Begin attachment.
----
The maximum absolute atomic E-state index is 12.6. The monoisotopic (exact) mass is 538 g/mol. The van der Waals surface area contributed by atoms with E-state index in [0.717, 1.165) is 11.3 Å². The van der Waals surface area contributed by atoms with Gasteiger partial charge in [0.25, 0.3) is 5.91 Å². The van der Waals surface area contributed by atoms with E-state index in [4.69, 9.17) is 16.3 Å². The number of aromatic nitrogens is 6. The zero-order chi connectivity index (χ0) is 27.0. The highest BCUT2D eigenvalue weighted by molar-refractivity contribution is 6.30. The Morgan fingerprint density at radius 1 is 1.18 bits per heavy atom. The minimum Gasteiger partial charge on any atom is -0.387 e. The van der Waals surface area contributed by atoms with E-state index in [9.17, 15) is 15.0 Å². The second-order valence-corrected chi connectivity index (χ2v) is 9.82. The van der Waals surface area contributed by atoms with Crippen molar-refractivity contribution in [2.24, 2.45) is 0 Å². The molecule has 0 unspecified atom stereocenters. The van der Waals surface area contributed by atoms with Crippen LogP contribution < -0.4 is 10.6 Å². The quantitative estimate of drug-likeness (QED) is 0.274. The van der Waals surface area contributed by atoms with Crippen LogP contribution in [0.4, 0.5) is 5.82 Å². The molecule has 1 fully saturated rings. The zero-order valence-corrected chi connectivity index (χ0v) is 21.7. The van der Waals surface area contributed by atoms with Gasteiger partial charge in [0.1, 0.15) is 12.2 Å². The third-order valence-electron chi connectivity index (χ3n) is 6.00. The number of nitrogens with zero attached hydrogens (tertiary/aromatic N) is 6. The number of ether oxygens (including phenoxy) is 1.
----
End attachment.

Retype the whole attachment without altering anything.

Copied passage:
The maximum absolute atomic E-state index is 12.6. The monoisotopic (exact) mass is 538 g/mol. The van der Waals surface area contributed by atoms with E-state index in [0.717, 1.165) is 11.3 Å². The van der Waals surface area contributed by atoms with Gasteiger partial charge in [0.25, 0.3) is 5.91 Å². The van der Waals surface area contributed by atoms with E-state index in [4.69, 9.17) is 16.3 Å². The number of aromatic nitrogens is 6. The zero-order chi connectivity index (χ0) is 27.0. The highest BCUT2D eigenvalue weighted by molar-refractivity contribution is 6.30. The Morgan fingerprint density at radius 1 is 1.18 bits per heavy atom. The minimum Gasteiger partial charge on any atom is -0.387 e. The van der Waals surface area contributed by atoms with E-state index in [9.17, 15) is 15.0 Å². The second-order valence-corrected chi connectivity index (χ2v) is 9.82. The van der Waals surface area contributed by atoms with Crippen molar-refractivity contribution in [2.24, 2.45) is 0 Å². The molecule has 0 unspecified atom stereocenters. The van der Waals surface area contributed by atoms with Crippen LogP contribution < -0.4 is 10.6 Å². The quantitative estimate of drug-likeness (QED) is 0.274. The van der Waals surface area contributed by atoms with Crippen LogP contribution in [0.4, 0.5) is 5.82 Å². The molecule has 1 fully saturated rings. The zero-order valence-corrected chi connectivity index (χ0v) is 21.7. The van der Waals surface area contributed by atoms with Gasteiger partial charge in [0.1, 0.15) is 12.2 Å². The third-order valence-electron chi connectivity index (χ3n) is 6.00. The number of nitrogens with zero attached hydrogens (tertiary/aromatic N) is 6. The number of ether oxygens (including phenoxy) is 1.